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Skate like a girl with Annapolis Valley's Riptide Rollers

The Riptide Rollers, a flat track roller derby league, has been rolling around the Annapolis Valley for about six years. The skaters come from as far away as Windsor and Digby.
The Riptide Rollers, a flat track roller derby league, has been rolling around the Annapolis Valley for about six years. The skaters come from as far away as Windsor and Digby.

MIDDLETON - It’s Wednesday night and the wheels are turning at the NSCC gym.

Every week in the winter members of the Riptide Rollers practice their moves at the Nova Scotia Community College.

This flat-track roller derby league has been rolling around the Annapolis Valley for about six years. The skaters come all the way from Windsor in the east and Digby in the west.

“Our members are all ages and from all walks of life,” says Judy van Bommel, a member for the past five years.

Roller derby is a contact sport played by two teams of five members. Teams roller skate around the track in the same direction. Game play consists of a series of short matchups (“jams”) where a scoring player (the “jammer”) tries to lap the opposing team.

The team’s objective is to help its own jammer while hindering the opposing jammer. Being a competitive sport, sometimes things can get a little rough, but the skaters say that burning away a little stress after a hard week is great therapy.

“You could have the worst day, but then come to derby and feel great,” said Amanda York, a derby girl for four years.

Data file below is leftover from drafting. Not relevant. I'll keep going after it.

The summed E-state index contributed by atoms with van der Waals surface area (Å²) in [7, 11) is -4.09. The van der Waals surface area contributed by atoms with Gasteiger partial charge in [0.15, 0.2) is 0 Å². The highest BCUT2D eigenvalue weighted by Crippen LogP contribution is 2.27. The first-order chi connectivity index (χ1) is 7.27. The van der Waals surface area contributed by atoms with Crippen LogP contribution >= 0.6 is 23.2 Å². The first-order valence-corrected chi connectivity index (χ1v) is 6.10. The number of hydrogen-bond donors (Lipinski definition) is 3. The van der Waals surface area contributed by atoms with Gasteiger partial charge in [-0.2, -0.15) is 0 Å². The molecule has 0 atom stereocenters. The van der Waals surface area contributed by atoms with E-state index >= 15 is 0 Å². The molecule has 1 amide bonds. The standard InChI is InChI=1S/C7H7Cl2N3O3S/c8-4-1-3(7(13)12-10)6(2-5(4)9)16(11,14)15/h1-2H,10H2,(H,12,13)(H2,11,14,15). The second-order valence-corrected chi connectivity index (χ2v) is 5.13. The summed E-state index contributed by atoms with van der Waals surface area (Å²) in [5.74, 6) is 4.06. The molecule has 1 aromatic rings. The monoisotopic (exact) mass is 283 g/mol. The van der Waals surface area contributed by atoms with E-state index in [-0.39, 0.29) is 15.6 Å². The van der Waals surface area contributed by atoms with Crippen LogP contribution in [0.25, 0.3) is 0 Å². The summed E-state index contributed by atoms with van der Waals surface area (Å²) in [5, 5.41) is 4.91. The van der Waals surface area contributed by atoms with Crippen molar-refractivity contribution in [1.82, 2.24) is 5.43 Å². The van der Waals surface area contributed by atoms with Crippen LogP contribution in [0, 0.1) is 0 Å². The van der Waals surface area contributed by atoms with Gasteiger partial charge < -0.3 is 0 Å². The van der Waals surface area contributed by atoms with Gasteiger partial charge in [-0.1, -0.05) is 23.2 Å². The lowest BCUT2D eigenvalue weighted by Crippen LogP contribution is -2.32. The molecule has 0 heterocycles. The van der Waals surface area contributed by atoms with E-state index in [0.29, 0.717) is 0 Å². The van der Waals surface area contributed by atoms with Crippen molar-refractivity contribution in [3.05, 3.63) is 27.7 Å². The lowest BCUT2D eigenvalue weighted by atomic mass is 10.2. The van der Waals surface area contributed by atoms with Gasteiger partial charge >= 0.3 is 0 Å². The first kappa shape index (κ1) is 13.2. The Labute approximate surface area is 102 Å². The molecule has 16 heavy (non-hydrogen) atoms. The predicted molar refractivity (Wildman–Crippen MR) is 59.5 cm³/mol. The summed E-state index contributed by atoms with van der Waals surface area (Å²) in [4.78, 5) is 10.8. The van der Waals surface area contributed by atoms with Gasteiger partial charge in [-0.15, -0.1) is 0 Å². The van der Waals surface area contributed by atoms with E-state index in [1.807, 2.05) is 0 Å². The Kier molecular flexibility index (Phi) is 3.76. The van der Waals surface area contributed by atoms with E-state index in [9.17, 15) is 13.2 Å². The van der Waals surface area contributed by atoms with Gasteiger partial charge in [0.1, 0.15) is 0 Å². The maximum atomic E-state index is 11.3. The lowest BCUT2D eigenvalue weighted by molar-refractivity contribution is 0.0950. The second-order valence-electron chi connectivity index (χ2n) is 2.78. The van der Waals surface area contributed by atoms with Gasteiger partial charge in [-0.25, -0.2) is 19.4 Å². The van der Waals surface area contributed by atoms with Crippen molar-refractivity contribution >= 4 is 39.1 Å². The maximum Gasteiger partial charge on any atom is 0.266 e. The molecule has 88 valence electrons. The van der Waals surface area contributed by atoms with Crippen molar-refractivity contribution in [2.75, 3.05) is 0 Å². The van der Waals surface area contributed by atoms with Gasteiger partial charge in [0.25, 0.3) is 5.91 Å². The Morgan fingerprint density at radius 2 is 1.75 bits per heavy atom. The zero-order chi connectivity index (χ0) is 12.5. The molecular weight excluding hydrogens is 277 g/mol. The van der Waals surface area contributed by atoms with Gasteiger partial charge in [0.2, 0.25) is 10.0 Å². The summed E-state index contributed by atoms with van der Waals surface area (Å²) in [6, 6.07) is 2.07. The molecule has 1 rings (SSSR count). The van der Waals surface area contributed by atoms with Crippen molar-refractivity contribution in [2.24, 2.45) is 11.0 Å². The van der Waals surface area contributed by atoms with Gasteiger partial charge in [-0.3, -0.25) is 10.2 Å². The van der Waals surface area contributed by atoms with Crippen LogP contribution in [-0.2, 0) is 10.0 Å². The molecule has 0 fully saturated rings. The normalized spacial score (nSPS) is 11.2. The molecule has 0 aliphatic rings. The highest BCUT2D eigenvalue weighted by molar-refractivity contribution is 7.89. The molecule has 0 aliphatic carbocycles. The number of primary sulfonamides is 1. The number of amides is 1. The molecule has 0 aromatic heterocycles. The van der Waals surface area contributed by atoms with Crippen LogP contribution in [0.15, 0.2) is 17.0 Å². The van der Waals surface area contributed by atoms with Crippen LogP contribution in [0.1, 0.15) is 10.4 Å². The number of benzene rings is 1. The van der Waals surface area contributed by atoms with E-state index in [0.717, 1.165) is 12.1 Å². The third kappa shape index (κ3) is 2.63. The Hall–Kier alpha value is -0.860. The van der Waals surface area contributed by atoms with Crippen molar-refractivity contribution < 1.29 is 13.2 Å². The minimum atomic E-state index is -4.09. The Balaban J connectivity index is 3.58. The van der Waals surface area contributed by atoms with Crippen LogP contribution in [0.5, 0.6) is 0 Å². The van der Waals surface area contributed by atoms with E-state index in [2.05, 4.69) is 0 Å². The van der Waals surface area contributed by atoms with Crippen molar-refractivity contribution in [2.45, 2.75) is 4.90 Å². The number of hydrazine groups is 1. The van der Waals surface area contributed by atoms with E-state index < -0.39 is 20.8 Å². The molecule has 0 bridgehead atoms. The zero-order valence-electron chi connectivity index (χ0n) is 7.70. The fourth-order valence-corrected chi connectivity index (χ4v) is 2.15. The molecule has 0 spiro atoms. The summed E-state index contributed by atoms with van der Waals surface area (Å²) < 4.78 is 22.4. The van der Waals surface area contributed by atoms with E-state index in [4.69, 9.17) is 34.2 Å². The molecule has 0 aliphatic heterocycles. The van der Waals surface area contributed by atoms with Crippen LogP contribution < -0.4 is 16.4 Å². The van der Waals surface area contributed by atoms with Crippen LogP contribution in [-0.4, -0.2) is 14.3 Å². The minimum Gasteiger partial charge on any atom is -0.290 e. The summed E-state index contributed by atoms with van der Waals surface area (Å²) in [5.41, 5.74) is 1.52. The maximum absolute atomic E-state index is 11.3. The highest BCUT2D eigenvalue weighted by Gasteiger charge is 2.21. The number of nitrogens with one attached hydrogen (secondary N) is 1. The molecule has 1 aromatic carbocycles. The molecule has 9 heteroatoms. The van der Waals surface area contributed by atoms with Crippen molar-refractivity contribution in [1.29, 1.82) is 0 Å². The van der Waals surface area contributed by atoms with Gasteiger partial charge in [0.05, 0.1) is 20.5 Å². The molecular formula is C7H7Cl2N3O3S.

Every week in the winter members of the Riptide Rollers practice their moves at the Nova Scotia Community College.

This flat-track roller derby league has been rolling around the Annapolis Valley for about six years. The skaters come all the way from Windsor in the east and Digby in the west.

“Our members are all ages and from all walks of life,” says Judy van Bommel, a member for the past five years.

Roller derby is a contact sport played by two teams of five members. Teams roller skate around the track in the same direction. Game play consists of a series of short matchups (“jams”) where a scoring player (the “jammer”) tries to lap the opposing team.

The team’s objective is to help its own jammer while hindering the opposing jammer. Being a competitive sport, sometimes things can get a little rough, but the skaters say that burning away a little stress after a hard week is great therapy.

“You could have the worst day, but then come to derby and feel great,” said Amanda York, a derby girl for four years.

Their Mission

The Riptide Rollers’ mission is to play competitive roller derby and to serve the community by encouraging athleticism, by demonstrating positive role models for women, providing entertainment, and supporting charitable causes in the Annapolis Valley.  

It’s not unusual to see more than 100 people come out to a match.

Judy van Bommel says that roller derby isn’t just for skaters, the whole family can play a part. It takes as many volunteers behind the scenes to help organize each event, from scorekeepers, timers and referees, to the skaters themselves.

“It brings families together,” she said. “It’s a diverse, inclusive sport that has a place for everyone.”

She added that while the play can get a little rough, the goal is for each member to realize their personal bests. The members support and encourage each other, while putting their best skates forward and celebrate the successes together.

For more information on the Riptide Rollers Association, visit them on Facebook, or see their webpage, http://www.riptiderollers.ca

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